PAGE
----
SAINT ELIZABETH ANN SETON (1774-1821), religious and foundress – Patron saint of widows and against the death of children
Today, the Church honors Saint Elizabeth Ann Seton, a woman who truly exemplifies what it means to be a follower of Christ.
Elizabeth Ann Bayley was born on August 28, 1774 in New York City, the daughter of an eminent physician and professor at what is now Columbia University. Her mother died when Elizabeth was only three years old. She was raised as an Episcopalian and received an excellent education; and, from her early years, she manifested an unusual concern for the poor.
In 1794, Elizabeth married William Seton, with whom she had five children. Her husband fell into financial difficulties, and later died of tuberculosis in 1803 while they where staying with Catholic friends at Livorno, Italy. When Elizabeth returned to New York City some six months later, she was already deeply drawn to the Catholic faith. She was met with stern opposition from her Episcopalian friends, but was baptized a Catholic on March 4, 1805.
Abandoned by her friends and relatives, Elizabeth was invited to found a school for girls in the city of Baltimore, Maryland. The school prospered and, with the approval of Archbishop John Carroll of the Archdiocese of Baltimore and encouraged by priests from the Society of Saint Sulpice (Sulpicians), Elizabeth and her assistants were permitted to make a religious profession modeled on the rule of the Daughters of Charity of Paris and to wear a religious habit.
In 1809, Sister Elizabeth moved her young community to Emmitsburg, Maryland, where she became the Foundress of a new Order of the Sisters of Charity, which became the first Order of religious sisters in America. Although she never neglected the ministry to the poor, and especially to African-Americans, she actually laid the foundation for what became the American parochial school system. She trained teachers and prepared textbooks for use in the schools, and she saw the expansion of her small community of teaching sisters in Philadelphia, New York City and as far west as St. Louis, Missouri.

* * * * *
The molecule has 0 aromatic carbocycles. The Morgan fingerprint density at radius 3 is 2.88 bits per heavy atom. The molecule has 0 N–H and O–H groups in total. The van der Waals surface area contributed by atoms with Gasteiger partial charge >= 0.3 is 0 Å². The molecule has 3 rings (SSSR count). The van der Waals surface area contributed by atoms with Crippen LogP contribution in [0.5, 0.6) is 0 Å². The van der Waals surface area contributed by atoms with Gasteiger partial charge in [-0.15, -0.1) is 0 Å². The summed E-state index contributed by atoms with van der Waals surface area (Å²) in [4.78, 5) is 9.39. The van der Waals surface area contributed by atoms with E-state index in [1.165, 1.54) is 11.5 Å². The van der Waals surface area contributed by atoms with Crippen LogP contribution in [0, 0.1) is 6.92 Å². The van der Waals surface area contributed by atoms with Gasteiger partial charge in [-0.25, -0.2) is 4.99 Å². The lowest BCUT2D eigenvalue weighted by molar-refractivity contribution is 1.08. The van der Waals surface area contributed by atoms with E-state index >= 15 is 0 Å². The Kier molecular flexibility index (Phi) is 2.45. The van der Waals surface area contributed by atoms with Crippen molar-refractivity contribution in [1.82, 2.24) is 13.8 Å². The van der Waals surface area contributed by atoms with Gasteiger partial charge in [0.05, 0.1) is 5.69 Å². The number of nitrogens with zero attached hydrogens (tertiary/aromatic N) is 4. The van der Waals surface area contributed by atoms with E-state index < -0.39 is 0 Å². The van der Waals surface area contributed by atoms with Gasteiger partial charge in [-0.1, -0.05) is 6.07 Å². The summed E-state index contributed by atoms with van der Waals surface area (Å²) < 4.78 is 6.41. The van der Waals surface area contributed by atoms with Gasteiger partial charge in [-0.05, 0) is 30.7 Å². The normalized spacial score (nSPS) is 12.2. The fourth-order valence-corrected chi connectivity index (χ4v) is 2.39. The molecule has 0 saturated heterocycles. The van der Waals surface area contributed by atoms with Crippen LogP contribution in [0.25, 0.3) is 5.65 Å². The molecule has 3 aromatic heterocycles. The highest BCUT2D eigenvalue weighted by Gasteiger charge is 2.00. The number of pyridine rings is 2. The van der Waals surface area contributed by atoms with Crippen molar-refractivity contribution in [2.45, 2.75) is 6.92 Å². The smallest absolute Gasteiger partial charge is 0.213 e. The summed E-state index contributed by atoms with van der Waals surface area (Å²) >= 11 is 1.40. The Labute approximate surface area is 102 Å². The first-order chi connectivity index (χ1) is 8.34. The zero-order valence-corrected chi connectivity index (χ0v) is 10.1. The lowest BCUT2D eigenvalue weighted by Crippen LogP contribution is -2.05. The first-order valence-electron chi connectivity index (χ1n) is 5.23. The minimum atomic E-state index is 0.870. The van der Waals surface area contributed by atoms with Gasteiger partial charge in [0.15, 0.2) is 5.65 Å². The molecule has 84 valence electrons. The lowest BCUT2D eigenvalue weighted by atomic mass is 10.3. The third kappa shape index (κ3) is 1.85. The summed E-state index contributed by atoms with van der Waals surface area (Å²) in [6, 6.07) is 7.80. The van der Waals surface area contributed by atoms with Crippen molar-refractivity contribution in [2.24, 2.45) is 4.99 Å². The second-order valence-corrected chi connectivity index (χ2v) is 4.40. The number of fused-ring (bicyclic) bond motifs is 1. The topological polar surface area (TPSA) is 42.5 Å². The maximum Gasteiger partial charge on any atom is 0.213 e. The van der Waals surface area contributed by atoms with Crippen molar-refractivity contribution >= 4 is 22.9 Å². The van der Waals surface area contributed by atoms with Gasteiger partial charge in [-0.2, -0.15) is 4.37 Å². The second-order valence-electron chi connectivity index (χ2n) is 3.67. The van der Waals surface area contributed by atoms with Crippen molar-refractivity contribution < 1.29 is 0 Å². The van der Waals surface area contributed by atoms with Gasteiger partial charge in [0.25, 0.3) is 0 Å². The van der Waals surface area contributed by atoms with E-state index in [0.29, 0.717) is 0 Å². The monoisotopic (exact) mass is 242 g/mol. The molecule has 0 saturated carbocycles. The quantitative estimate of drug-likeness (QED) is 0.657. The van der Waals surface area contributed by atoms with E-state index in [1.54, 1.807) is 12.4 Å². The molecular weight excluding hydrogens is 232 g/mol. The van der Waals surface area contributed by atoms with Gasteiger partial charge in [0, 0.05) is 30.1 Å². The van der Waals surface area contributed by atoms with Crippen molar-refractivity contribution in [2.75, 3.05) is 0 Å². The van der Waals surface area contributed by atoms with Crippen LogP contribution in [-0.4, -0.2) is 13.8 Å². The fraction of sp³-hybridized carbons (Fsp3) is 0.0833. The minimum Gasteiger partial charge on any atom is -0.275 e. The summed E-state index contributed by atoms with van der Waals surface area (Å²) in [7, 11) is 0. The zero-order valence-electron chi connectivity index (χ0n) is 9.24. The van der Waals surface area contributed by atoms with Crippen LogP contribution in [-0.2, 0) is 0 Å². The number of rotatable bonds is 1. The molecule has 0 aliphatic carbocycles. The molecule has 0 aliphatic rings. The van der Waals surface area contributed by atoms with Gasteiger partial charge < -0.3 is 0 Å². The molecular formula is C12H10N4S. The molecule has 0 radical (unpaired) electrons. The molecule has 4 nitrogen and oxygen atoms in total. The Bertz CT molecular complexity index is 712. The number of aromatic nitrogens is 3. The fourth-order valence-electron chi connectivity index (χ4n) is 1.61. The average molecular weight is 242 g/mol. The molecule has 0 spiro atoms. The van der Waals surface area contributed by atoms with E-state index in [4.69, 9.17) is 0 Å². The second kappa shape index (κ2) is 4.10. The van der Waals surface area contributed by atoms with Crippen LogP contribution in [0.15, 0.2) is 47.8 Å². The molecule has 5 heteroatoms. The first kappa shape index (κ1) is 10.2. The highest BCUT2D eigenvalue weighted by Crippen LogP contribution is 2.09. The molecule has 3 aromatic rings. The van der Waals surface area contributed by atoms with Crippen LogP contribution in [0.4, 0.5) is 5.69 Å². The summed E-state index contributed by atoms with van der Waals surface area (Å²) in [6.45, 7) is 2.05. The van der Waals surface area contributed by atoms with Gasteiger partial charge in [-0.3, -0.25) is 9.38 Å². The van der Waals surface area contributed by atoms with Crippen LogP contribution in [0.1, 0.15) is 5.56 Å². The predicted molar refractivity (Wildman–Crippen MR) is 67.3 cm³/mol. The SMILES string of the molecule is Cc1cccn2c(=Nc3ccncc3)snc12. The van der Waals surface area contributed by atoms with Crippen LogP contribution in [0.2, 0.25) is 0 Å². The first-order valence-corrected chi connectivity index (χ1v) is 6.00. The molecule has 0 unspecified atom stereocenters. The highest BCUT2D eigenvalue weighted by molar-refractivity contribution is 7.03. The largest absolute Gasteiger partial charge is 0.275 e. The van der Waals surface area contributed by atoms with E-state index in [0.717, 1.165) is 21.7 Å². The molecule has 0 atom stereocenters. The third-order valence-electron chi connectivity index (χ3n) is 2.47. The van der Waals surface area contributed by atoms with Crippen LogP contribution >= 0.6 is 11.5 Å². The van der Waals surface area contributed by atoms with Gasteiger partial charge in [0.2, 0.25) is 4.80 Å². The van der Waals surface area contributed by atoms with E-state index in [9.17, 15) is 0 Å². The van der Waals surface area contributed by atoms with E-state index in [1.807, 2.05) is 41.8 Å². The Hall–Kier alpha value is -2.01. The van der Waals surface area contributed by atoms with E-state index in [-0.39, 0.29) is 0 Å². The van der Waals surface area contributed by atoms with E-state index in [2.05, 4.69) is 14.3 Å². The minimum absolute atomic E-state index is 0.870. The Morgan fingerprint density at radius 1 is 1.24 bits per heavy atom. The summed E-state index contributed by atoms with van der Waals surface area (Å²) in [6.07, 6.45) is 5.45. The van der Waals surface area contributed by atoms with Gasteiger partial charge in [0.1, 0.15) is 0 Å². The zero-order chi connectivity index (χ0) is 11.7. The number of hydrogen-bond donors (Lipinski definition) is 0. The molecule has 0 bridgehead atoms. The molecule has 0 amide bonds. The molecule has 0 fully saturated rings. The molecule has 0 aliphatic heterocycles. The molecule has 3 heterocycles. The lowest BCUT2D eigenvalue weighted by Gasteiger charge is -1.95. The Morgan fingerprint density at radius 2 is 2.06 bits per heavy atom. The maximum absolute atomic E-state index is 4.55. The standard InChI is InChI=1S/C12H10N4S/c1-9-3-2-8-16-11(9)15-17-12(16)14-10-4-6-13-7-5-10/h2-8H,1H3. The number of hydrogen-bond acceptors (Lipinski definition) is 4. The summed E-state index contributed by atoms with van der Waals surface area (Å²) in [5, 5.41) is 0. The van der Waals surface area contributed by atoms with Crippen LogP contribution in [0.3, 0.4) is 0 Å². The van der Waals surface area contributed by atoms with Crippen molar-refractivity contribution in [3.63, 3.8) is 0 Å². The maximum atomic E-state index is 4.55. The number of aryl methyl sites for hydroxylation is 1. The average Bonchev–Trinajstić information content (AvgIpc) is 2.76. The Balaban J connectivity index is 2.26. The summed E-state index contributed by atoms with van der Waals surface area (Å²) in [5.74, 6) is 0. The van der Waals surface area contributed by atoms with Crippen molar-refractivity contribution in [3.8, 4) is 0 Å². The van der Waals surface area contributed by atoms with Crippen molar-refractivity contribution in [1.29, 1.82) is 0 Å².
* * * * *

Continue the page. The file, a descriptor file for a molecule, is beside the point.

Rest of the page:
In a conference she once gave to her religious community, Mother Seton stated, “…what was the first rule of our Savior’s life? You know it was to do His Father’s will. Well then, the first end I propose in our daily work is to do the will of God; secondly, to do it in the manner He wills; and thirdly, to do it because it is His will.”
Mother Elizabeth Ann Seton died at Emmitsburg on January 4, 1821 where she is buried. She became the first American-born citizen to be beatified in 1963, and was canonized a saint by Pope St. Paul VI in 1975.
We commemorate her feastday on January 4.
(From catholicnewsagency.com, saints.sqpn.com, americancatholic.org, catholicculture.org, newadvent.org and emmitsburg.net/setonshrine)
(The following prayer is from the Roman Breviary from the Proper for Saint Elizabeth Ann Seton)
“Lord God, You blessed Elizabeth Seton with gifts of grace as wife and mother, educator and foundress, so that she might spend her life in service to Your people. Through her example and prayers, may we learn to express our love for You in love for our fellow men and women.
“We ask this through our Lord Jesus Christ, Your Son, who lives and reigns with You in the unity of the Holy Spirit, one God, for ever and ever. Amen.”